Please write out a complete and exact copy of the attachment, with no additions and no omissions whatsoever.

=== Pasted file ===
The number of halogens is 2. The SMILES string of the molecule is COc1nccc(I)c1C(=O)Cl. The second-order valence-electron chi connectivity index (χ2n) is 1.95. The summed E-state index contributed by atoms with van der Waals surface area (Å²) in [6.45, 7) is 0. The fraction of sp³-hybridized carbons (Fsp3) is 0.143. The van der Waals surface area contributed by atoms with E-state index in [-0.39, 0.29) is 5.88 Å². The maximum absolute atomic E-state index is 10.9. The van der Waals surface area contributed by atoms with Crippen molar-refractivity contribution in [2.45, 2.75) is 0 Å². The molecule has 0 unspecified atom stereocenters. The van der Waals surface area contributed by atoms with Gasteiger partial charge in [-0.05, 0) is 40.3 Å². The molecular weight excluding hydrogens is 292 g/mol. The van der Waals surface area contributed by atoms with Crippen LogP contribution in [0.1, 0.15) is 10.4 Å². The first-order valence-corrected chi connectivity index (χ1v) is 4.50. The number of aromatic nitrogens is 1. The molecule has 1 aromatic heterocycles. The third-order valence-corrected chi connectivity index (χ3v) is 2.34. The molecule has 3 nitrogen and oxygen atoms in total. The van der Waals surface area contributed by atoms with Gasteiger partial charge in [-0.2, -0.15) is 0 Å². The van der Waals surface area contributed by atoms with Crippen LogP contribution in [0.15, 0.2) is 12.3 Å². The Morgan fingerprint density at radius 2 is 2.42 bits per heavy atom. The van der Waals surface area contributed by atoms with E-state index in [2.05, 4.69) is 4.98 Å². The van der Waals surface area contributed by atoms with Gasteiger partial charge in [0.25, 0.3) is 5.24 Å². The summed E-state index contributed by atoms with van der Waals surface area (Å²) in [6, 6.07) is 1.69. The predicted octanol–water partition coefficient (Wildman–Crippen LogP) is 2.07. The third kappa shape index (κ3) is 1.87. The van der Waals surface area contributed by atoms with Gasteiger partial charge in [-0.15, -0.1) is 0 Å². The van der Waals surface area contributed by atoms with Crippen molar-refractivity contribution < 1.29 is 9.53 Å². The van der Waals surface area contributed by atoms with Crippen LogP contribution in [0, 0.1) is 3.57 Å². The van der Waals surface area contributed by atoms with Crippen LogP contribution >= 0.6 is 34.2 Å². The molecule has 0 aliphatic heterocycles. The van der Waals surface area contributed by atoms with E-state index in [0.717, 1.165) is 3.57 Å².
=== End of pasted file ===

The number of halogens is 2. The SMILES string of the molecule is COc1nccc(I)c1C(=O)Cl. The second-order valence-electron chi connectivity index (χ2n) is 1.95. The summed E-state index contributed by atoms with van der Waals surface area (Å²) in [6.45, 7) is 0. The fraction of sp³-hybridized carbons (Fsp3) is 0.143. The van der Waals surface area contributed by atoms with E-state index in [-0.39, 0.29) is 5.88 Å². The maximum absolute atomic E-state index is 10.9. The van der Waals surface area contributed by atoms with Crippen molar-refractivity contribution in [2.45, 2.75) is 0 Å². The molecule has 0 unspecified atom stereocenters. The van der Waals surface area contributed by atoms with Gasteiger partial charge in [-0.05, 0) is 40.3 Å². The molecular weight excluding hydrogens is 292 g/mol. The van der Waals surface area contributed by atoms with Crippen LogP contribution in [0.1, 0.15) is 10.4 Å². The first-order valence-corrected chi connectivity index (χ1v) is 4.50. The number of aromatic nitrogens is 1. The molecule has 1 aromatic heterocycles. The third-order valence-corrected chi connectivity index (χ3v) is 2.34. The molecule has 3 nitrogen and oxygen atoms in total. The van der Waals surface area contributed by atoms with Gasteiger partial charge in [-0.2, -0.15) is 0 Å². The van der Waals surface area contributed by atoms with Crippen LogP contribution in [0.15, 0.2) is 12.3 Å². The Morgan fingerprint density at radius 2 is 2.42 bits per heavy atom. The van der Waals surface area contributed by atoms with E-state index in [2.05, 4.69) is 4.98 Å². The van der Waals surface area contributed by atoms with Gasteiger partial charge in [0.25, 0.3) is 5.24 Å². The summed E-state index contributed by atoms with van der Waals surface area (Å²) in [6, 6.07) is 1.69. The predicted octanol–water partition coefficient (Wildman–Crippen LogP) is 2.07. The third kappa shape index (κ3) is 1.87. The van der Waals surface area contributed by atoms with Gasteiger partial charge in [-0.15, -0.1) is 0 Å². The van der Waals surface area contributed by atoms with Crippen molar-refractivity contribution < 1.29 is 9.53 Å². The van der Waals surface area contributed by atoms with Crippen LogP contribution in [0, 0.1) is 3.57 Å². The van der Waals surface area contributed by atoms with Crippen LogP contribution >= 0.6 is 34.2 Å². The molecule has 0 aliphatic heterocycles. The van der Waals surface area contributed by atoms with E-state index in [0.717, 1.165) is 3.57 Å².